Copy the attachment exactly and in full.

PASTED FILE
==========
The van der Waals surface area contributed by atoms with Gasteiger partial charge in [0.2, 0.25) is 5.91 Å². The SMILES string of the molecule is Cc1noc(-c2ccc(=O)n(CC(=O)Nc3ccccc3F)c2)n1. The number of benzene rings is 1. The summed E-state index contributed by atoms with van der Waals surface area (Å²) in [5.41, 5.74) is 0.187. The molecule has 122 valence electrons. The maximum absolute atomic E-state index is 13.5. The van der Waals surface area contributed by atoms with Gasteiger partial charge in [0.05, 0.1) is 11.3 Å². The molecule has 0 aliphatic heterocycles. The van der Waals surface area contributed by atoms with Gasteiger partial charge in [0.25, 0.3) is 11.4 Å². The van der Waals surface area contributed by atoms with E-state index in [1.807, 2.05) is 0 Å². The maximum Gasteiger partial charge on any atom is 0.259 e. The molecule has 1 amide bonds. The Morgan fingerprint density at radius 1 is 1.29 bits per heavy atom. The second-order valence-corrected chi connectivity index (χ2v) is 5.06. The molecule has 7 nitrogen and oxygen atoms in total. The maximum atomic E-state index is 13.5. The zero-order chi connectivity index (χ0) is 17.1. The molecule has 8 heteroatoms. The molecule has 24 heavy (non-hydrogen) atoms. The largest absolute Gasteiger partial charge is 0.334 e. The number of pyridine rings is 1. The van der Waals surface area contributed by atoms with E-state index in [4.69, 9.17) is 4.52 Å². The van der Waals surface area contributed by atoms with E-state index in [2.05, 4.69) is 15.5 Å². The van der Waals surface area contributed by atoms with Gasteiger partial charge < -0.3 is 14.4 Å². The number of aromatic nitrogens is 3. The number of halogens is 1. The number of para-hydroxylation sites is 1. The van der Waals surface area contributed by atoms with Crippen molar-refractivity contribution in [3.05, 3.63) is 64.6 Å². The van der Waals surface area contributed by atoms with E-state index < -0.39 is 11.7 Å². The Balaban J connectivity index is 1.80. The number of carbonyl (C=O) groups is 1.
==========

The van der Waals surface area contributed by atoms with Gasteiger partial charge in [0.2, 0.25) is 5.91 Å². The SMILES string of the molecule is Cc1noc(-c2ccc(=O)n(CC(=O)Nc3ccccc3F)c2)n1. The number of benzene rings is 1. The summed E-state index contributed by atoms with van der Waals surface area (Å²) in [5.41, 5.74) is 0.187. The molecule has 122 valence electrons. The maximum absolute atomic E-state index is 13.5. The van der Waals surface area contributed by atoms with Gasteiger partial charge in [0.05, 0.1) is 11.3 Å². The molecule has 0 aliphatic heterocycles. The van der Waals surface area contributed by atoms with Gasteiger partial charge in [0.25, 0.3) is 11.4 Å². The van der Waals surface area contributed by atoms with E-state index in [1.807, 2.05) is 0 Å². The maximum Gasteiger partial charge on any atom is 0.259 e. The molecule has 1 amide bonds. The Morgan fingerprint density at radius 1 is 1.29 bits per heavy atom. The second-order valence-corrected chi connectivity index (χ2v) is 5.06. The molecule has 7 nitrogen and oxygen atoms in total. The maximum atomic E-state index is 13.5. The zero-order chi connectivity index (χ0) is 17.1. The molecule has 8 heteroatoms. The molecule has 24 heavy (non-hydrogen) atoms. The largest absolute Gasteiger partial charge is 0.334 e. The number of pyridine rings is 1. The van der Waals surface area contributed by atoms with E-state index in [4.69, 9.17) is 4.52 Å². The van der Waals surface area contributed by atoms with E-state index in [2.05, 4.69) is 15.5 Å². The van der Waals surface area contributed by atoms with Gasteiger partial charge < -0.3 is 14.4 Å². The number of aromatic nitrogens is 3. The number of halogens is 1. The number of para-hydroxylation sites is 1. The van der Waals surface area contributed by atoms with Crippen molar-refractivity contribution in [3.05, 3.63) is 64.6 Å². The van der Waals surface area contributed by atoms with E-state index < -0.39 is 11.7 Å². The Balaban J connectivity index is 1.80. The number of carbonyl (C=O) groups is 1.